The Black Book (1990 novel) | Criticism

Pamuk, Orhan
This literature criticism consists of approximately 13 pages of analysis & critique of The Black Book (1990 novel).
This section contains 3,584 words
(approx. 12 pages at 300 words per page)
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SOURCE: Gün, Güneli. “The Turks are Coming: Deciphering Orhan Pamuk's Black Book.World Literature Today 66, no. 1 (winter 1992): 59-63.

In the following essay, Gün—the English-language translator of The Black Book—addresses the question of why Pamuk appeals to Western readers more than other contemporary Turkish authors.

Orhan Pamuk takes his own portrait of the artist very seriously indeed—as he well should. After all, he's being touted as Turkey's new literary prodigy, putting in a timely appearance on the world literature scene. Turkish literature buffs ask one another: how come? After all, there are other Turkish writers who are as good or better but to whom the world pays scant attention. So, why Orhan Pamuk?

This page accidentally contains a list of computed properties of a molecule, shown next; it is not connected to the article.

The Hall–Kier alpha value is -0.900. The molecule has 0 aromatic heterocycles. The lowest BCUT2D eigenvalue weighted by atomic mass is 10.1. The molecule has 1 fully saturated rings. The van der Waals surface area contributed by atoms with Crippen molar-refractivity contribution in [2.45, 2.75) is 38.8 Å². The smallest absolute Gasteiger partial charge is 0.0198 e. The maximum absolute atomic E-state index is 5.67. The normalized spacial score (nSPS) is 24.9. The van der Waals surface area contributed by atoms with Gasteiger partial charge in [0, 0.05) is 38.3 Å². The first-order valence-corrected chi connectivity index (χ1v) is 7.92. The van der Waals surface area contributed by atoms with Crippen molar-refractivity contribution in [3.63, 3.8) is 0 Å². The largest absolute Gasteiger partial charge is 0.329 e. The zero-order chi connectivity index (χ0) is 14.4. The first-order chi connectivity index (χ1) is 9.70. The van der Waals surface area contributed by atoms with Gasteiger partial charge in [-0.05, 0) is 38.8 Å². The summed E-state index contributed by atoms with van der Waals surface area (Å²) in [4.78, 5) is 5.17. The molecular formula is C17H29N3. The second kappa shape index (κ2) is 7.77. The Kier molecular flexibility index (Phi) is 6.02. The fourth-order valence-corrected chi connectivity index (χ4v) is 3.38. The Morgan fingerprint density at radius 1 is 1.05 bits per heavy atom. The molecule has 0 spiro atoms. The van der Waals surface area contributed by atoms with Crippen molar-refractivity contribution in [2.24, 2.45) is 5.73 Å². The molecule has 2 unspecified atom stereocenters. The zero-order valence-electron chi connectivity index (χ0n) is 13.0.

Well, for starters, not only does Pamuk's work sell quite briskly at home; it also translates into English like a dream. Educated at the prestigious Robert College (an extension of...

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This section contains 3,584 words
(approx. 12 pages at 300 words per page)
Buy the Critical Essay by Gneli Gn
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Critical Essay by Güneli Gün from Gale. ©2005-2006 Thomson Gale, a part of the Thomson Corporation. All rights reserved.